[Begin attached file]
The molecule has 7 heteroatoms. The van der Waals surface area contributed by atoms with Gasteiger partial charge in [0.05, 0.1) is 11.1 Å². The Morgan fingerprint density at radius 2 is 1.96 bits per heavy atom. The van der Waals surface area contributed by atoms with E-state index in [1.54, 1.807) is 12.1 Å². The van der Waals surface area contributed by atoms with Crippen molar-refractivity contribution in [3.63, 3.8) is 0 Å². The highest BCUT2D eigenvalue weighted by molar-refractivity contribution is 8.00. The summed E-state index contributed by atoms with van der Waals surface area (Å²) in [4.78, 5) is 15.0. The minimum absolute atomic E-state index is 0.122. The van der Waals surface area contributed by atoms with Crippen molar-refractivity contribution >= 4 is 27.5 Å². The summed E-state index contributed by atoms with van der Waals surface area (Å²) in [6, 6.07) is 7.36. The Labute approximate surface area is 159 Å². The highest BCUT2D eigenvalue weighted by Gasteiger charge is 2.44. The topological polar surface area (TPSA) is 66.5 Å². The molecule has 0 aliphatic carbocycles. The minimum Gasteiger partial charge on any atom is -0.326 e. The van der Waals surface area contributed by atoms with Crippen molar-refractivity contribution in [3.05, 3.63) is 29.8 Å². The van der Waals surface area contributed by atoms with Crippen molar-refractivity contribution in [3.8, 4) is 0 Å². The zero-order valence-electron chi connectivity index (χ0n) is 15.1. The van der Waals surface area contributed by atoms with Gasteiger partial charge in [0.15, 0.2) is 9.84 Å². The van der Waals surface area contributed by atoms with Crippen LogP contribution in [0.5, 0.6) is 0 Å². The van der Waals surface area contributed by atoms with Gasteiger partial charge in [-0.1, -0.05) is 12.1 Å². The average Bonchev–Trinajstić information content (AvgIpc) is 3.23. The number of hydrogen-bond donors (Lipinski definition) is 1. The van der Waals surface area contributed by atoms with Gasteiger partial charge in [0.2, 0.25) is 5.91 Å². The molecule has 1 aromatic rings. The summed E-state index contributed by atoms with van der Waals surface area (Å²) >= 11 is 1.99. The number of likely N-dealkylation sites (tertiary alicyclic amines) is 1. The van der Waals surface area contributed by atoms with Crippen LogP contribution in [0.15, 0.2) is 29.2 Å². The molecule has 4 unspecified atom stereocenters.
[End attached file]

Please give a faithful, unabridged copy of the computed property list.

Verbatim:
The molecule has 7 heteroatoms. The van der Waals surface area contributed by atoms with Gasteiger partial charge in [0.05, 0.1) is 11.1 Å². The Morgan fingerprint density at radius 2 is 1.96 bits per heavy atom. The van der Waals surface area contributed by atoms with E-state index in [1.54, 1.807) is 12.1 Å². The van der Waals surface area contributed by atoms with Crippen molar-refractivity contribution in [3.63, 3.8) is 0 Å². The highest BCUT2D eigenvalue weighted by molar-refractivity contribution is 8.00. The summed E-state index contributed by atoms with van der Waals surface area (Å²) in [4.78, 5) is 15.0. The minimum absolute atomic E-state index is 0.122. The van der Waals surface area contributed by atoms with Crippen molar-refractivity contribution >= 4 is 27.5 Å². The summed E-state index contributed by atoms with van der Waals surface area (Å²) in [6, 6.07) is 7.36. The Labute approximate surface area is 159 Å². The highest BCUT2D eigenvalue weighted by Gasteiger charge is 2.44. The topological polar surface area (TPSA) is 66.5 Å². The molecule has 0 aliphatic carbocycles. The minimum Gasteiger partial charge on any atom is -0.326 e. The van der Waals surface area contributed by atoms with Crippen molar-refractivity contribution in [3.05, 3.63) is 29.8 Å². The van der Waals surface area contributed by atoms with Crippen molar-refractivity contribution in [3.8, 4) is 0 Å². The zero-order valence-electron chi connectivity index (χ0n) is 15.1. The van der Waals surface area contributed by atoms with Gasteiger partial charge in [0.15, 0.2) is 9.84 Å². The van der Waals surface area contributed by atoms with Crippen LogP contribution in [0.5, 0.6) is 0 Å². The van der Waals surface area contributed by atoms with Gasteiger partial charge in [-0.1, -0.05) is 12.1 Å². The average Bonchev–Trinajstić information content (AvgIpc) is 3.23. The number of hydrogen-bond donors (Lipinski definition) is 1. The van der Waals surface area contributed by atoms with Gasteiger partial charge in [0.2, 0.25) is 5.91 Å². The molecule has 1 aromatic rings. The summed E-state index contributed by atoms with van der Waals surface area (Å²) >= 11 is 1.99. The number of likely N-dealkylation sites (tertiary alicyclic amines) is 1. The van der Waals surface area contributed by atoms with Crippen LogP contribution in [0.15, 0.2) is 29.2 Å². The molecule has 4 unspecified atom stereocenters.